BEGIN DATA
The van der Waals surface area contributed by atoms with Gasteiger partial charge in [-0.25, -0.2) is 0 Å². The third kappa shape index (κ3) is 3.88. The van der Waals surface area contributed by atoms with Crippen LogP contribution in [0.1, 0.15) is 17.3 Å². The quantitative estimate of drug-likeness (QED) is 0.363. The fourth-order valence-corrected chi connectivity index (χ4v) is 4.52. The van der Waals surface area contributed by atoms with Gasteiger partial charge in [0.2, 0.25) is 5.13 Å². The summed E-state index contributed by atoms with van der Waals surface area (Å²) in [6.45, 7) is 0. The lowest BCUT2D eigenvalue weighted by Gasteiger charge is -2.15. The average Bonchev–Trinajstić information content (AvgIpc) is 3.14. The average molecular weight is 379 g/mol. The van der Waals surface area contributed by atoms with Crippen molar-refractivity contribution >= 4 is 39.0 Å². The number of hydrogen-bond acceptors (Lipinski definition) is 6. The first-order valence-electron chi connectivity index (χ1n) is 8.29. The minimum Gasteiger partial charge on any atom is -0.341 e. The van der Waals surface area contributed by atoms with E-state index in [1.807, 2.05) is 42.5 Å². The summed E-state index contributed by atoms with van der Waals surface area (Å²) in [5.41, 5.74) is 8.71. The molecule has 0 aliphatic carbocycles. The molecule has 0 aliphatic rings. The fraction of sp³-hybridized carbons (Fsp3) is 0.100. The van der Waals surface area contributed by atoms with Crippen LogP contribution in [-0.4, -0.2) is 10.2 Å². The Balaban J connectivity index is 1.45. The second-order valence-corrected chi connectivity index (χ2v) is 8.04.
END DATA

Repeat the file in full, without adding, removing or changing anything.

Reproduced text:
The van der Waals surface area contributed by atoms with Gasteiger partial charge in [-0.25, -0.2) is 0 Å². The third kappa shape index (κ3) is 3.88. The van der Waals surface area contributed by atoms with Crippen LogP contribution in [0.1, 0.15) is 17.3 Å². The quantitative estimate of drug-likeness (QED) is 0.363. The fourth-order valence-corrected chi connectivity index (χ4v) is 4.52. The van der Waals surface area contributed by atoms with Gasteiger partial charge in [0.2, 0.25) is 5.13 Å². The summed E-state index contributed by atoms with van der Waals surface area (Å²) in [6.45, 7) is 0. The lowest BCUT2D eigenvalue weighted by Gasteiger charge is -2.15. The average Bonchev–Trinajstić information content (AvgIpc) is 3.14. The average molecular weight is 379 g/mol. The van der Waals surface area contributed by atoms with Crippen molar-refractivity contribution >= 4 is 39.0 Å². The number of hydrogen-bond acceptors (Lipinski definition) is 6. The first-order valence-electron chi connectivity index (χ1n) is 8.29. The minimum Gasteiger partial charge on any atom is -0.341 e. The van der Waals surface area contributed by atoms with E-state index in [1.807, 2.05) is 42.5 Å². The summed E-state index contributed by atoms with van der Waals surface area (Å²) in [5.41, 5.74) is 8.71. The molecule has 0 aliphatic carbocycles. The molecule has 0 aliphatic rings. The fraction of sp³-hybridized carbons (Fsp3) is 0.100. The van der Waals surface area contributed by atoms with Crippen LogP contribution in [-0.4, -0.2) is 10.2 Å². The Balaban J connectivity index is 1.45. The second-order valence-corrected chi connectivity index (χ2v) is 8.04.